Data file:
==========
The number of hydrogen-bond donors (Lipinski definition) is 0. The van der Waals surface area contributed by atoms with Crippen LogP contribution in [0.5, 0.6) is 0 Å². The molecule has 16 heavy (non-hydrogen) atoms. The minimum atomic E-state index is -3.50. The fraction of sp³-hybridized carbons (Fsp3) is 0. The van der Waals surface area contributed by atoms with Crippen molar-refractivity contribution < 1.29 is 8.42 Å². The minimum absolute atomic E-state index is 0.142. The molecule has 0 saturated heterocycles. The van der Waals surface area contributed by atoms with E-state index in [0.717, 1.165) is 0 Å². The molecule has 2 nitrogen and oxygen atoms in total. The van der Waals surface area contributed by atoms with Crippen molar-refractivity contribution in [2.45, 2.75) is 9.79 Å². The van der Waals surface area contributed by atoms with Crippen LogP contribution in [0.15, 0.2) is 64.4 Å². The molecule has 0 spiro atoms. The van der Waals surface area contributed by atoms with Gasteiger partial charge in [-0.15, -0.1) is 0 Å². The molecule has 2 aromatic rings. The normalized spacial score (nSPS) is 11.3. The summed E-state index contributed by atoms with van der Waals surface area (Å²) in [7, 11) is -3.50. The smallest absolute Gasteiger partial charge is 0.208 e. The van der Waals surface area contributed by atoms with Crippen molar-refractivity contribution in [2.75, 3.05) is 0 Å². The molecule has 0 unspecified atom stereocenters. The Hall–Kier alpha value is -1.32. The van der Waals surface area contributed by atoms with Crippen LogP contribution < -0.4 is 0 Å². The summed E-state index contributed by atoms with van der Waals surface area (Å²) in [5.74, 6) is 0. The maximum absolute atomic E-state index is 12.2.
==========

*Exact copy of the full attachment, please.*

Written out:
The number of hydrogen-bond donors (Lipinski definition) is 0. The van der Waals surface area contributed by atoms with Crippen LogP contribution in [0.5, 0.6) is 0 Å². The molecule has 16 heavy (non-hydrogen) atoms. The minimum atomic E-state index is -3.50. The fraction of sp³-hybridized carbons (Fsp3) is 0. The van der Waals surface area contributed by atoms with Crippen molar-refractivity contribution < 1.29 is 8.42 Å². The minimum absolute atomic E-state index is 0.142. The molecule has 0 saturated heterocycles. The van der Waals surface area contributed by atoms with E-state index in [0.717, 1.165) is 0 Å². The molecule has 2 nitrogen and oxygen atoms in total. The van der Waals surface area contributed by atoms with Crippen molar-refractivity contribution in [2.45, 2.75) is 9.79 Å². The van der Waals surface area contributed by atoms with Crippen LogP contribution in [0.15, 0.2) is 64.4 Å². The molecule has 0 spiro atoms. The van der Waals surface area contributed by atoms with Gasteiger partial charge in [-0.15, -0.1) is 0 Å². The molecule has 2 aromatic rings. The normalized spacial score (nSPS) is 11.3. The summed E-state index contributed by atoms with van der Waals surface area (Å²) in [7, 11) is -3.50. The smallest absolute Gasteiger partial charge is 0.208 e. The van der Waals surface area contributed by atoms with Crippen molar-refractivity contribution in [2.75, 3.05) is 0 Å². The molecule has 0 unspecified atom stereocenters. The Hall–Kier alpha value is -1.32. The van der Waals surface area contributed by atoms with Crippen LogP contribution < -0.4 is 0 Å². The summed E-state index contributed by atoms with van der Waals surface area (Å²) in [5.74, 6) is 0. The maximum absolute atomic E-state index is 12.2.